Stefano Fassina from Italy advocated still last year for a national defense against the euro regime. Now he advocated primarily for the maintenance of the euro, the Plan A, while Plan B to dismantle the euro should be kept in the background. This attitude is consistent with his efforts in Italy to lead the left in Parliament, which remains having unshakable faith in the EU, while opinion polls show that a majority are for a euro exit. He hoped for an awakening of social democracy. The choice of Corbyn as party leader in Britain was seen as a sign that it was coming. 

Mélenchon from France delivered the closing speech. He advocated renegotiation of EU treaties. In addition, he criticized capitalism, the financial markets, banks, Draghi, Merkel, Brussels, European Union Parliament, the perpetrators of sexual abuse in Cologne, Erdogan to finally pay tribute to present representatives of the United Left and Podemos from Spain.

The conference in Paris was divided into four sessions. The first asked the question Euro under what conditions? Speaking was economists from France, Italy, Germany, Greece and the Netherlands, together with parliamentarians from the Red Green Alliance in Denmark and Germany's Die Linke faction in parliament, as well as a French journalist. The next session was about reorganizing the international monetary system with speeches from a European parliamentarian from the Spanish United Left and economists from Belgium, Senegal, Switzerland and France. A third session was about the tools for managing the debt crisis with experts from France, Tunisia, Spain, Belgium, Great Britain, Greece, Ecuador and Mali. The fourth asked if economic sovereignty can be recovered with a union representative and a blogger from France, a Spanish MEP from United Left and an economist from Tunisia. A fifth session took up a new policy of cooperation with a German and Italian economist and two French scientists. Finally, spoke two representatives from the party Podemos in Spain and Bernard Cassen and Susan George founders of Attac France and now from Memoire the Luttes and TNI, Transnational institute on the theme of climate, social and trade justice 

One can see Plan B initiative as a follow-up to the approach that dominated the European Social Forum in which Europe was reduced to the EU and the main subject to change Europe was within the framework of the EU and there work for a social Europe. It was driven mainly by representatives from France and Italy, with some support from Germany and resulted in a number of initiatives to rewrite EU treaties which all fizzled out. It was part of the unwritten and largely unconscious control of the ESF by the left which also could be noticed by how the World Social Forum declaration was used. The official WSF declaration in which various movements against neo-liberalism, capitalism and imperialism was equated with the movement for a new sustainable  relationship between man and nature were set aside. Instead an earlier version of the WSF declaration was quoted incorrectly on the ESF website where anti-capitalism, anti-imperialism and social issues is the core values in the usual narrow way left sees the world excluding relationship with nature as equally important.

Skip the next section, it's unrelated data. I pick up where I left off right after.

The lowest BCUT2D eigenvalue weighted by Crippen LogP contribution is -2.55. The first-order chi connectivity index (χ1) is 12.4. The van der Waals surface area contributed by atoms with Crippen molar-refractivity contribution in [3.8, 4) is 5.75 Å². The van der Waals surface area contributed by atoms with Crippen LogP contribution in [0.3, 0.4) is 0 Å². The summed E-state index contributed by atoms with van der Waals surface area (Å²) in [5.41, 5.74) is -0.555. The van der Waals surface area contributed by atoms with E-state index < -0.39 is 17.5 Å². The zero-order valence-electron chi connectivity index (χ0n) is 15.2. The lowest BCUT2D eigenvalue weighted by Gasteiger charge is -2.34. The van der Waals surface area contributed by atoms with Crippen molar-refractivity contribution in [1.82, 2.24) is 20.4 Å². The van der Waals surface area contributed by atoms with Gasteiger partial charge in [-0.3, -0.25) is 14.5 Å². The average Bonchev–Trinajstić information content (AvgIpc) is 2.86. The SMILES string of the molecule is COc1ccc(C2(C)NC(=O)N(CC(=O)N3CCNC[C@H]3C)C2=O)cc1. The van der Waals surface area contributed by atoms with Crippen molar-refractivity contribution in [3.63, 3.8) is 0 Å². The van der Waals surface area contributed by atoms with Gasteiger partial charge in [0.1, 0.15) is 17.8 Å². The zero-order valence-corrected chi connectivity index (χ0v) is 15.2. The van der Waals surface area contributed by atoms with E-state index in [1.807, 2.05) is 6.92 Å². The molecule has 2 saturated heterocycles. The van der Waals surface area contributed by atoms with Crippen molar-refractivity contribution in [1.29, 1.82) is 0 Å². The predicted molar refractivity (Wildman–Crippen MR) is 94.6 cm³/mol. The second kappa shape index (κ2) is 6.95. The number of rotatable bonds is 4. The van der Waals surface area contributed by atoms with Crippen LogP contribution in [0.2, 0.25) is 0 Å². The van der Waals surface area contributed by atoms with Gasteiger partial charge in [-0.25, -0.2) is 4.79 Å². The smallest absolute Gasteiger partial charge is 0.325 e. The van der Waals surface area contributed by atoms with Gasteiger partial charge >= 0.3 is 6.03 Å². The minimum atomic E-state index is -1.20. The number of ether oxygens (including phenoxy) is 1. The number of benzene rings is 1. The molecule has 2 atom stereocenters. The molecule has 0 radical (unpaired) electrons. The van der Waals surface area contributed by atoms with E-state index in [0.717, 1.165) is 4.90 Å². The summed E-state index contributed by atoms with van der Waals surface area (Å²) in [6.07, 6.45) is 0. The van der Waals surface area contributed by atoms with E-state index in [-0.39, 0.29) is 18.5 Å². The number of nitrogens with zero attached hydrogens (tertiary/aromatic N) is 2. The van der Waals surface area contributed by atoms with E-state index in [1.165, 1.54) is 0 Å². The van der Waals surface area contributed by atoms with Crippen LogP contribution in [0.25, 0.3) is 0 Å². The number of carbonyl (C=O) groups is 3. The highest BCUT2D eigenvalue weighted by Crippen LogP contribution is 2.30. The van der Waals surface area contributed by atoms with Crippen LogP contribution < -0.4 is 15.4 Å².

Telling for the Plan B initiative is the total absence of environmental movement despite the fact that climate justice was one of the headlines in the program. Even the peasant movement was completely absent and the trade union movement very marginally. Not only popular movements were seen as uninteresting by the organizers, even Eastern Europe was totally absent among the 30 panelists. Overwhelmingly dominating in the panels were the French, many also came from Spain. No one from peripheral European countries in the West as Finland, Sweden, Ireland and Portugal, nor anyone from Austria. However commendable several from Africa and one from Ecuador. Party representatives came from the parliamentary left parties usually with a more radical program but also the more left-wing populist Podemos.


Democracy in Europe Movement 25 Berlin


Democracy in Europe Movement 25, (DiEM), was launched on February 9 at a meeting in the Volksbühne in Berlin, Rosa Luxemburg and Bertold Brecht's old theater. The purpose was similar to that of Plan B, a project were the initiator of Diem, Yanis Varoufakis initially participated. The difference is that DiEM do not want to take seriously the possibility to withdraw from the euro. The initiative also has broader political support than Plan B with many Green and independent politicians involved.

Diem describe themselves as a movement, even grassroots movement sometimes, based on a common manifesto for the democratization of Europe. It sees itself not as a party, think tank or even an organization but a movement. It is not clear how this movement should be organized democratically, somewhat contradictory as its main aim is to democratize society. Repetitively DiEM sees its main task of democratizing Europe and by that in particular the EU. The immediate task is described in the manifesto as to create full transparency in the decision-making of the EU Council, Ecofin, FTT and Eurogroup meetings. Also the minutes of the meetings of the European Central Bank and from important negotiations on TTIP or Britain's status affecting the future of European citizens should be transparent. In addition, DiEM demands a mandatory register for lobbyists.